There are many benefits to installing French drains beneath the soil on your property. They efficiently remove rainwater, snow melt, and groundwater from the property or out into the middle of the yard and are highly effective at protecting foundations, sidewalks, and landscaping from damage.
Properly planning and excavating the trench for a French drain is critical. While the depth must be sufficient to collect the maximum amount of rainwater possible, the slope is even more important. If the trench is not sloped properly, then it will struggle to efficiently drain the water that seeps into it. For residential properties, this typically requires a 1-2% slope for every 100 feet of length. The excavation process is expedient and requires little preparation because of the trench's shallow depth and simplicity of design.
French drains consist of a pipe, typically between 4"- 6" in diameter, that is placed on top of a bed of gravel within a shallow trench that is frequently about 18" deep. The bottom of the pipe is perforated to allow moisture to seep into the ground. Once the pipe is in place, it is sometimes covered with a layer of gravel. The gravel can either be covered with larger rocks or with topsoil and sod. In fact, much of the design of a French drain depends largely upon the layout of the property and the aesthetic the property owner wants to create.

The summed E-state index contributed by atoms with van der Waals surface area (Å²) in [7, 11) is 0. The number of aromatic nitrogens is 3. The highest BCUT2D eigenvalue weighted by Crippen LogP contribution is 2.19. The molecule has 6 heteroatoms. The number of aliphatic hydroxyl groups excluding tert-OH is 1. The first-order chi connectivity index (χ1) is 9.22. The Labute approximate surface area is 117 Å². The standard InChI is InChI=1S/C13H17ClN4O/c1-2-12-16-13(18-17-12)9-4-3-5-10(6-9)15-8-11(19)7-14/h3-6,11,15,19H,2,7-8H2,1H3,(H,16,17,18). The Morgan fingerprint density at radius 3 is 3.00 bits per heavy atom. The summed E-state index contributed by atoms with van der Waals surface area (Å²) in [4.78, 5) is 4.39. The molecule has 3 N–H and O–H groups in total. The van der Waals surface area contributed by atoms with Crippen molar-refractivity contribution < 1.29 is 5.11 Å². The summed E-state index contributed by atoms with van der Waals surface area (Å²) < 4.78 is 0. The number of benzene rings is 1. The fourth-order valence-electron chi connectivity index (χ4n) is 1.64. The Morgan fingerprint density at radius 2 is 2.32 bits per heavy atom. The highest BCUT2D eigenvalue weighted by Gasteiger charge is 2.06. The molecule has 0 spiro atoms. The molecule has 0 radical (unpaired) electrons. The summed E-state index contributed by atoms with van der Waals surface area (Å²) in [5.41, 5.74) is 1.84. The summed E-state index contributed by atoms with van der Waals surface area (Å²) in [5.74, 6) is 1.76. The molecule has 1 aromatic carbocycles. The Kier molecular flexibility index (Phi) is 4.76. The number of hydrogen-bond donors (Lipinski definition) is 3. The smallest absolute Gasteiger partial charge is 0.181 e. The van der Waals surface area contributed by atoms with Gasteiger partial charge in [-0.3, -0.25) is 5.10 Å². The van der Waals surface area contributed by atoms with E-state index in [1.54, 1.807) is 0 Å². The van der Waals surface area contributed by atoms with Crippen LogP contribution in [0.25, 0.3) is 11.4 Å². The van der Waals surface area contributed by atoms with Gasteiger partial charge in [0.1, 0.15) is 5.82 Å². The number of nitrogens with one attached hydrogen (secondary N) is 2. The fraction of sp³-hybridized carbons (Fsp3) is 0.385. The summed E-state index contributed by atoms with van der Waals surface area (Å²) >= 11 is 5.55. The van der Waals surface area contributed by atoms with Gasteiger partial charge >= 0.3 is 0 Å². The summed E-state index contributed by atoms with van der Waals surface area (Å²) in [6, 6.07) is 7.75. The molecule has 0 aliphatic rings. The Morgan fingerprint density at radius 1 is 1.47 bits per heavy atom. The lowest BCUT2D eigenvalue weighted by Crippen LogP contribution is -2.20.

French drains are very efficient at diverting large quantities of water. The water can be diverted into ponds, irrigation tanks, rainwater collection barrels, or directly into the storm drain. In most cases, a 4" pipe will be more than sufficient to drain water and prevent the landscape from turning into a swampy mess. When properly excavated and installed, a French drain provides a reliable and efficient method of removing water from a landscape. The simplicity of their design means they are inexpensive to install and easy to maintain as the years pass by.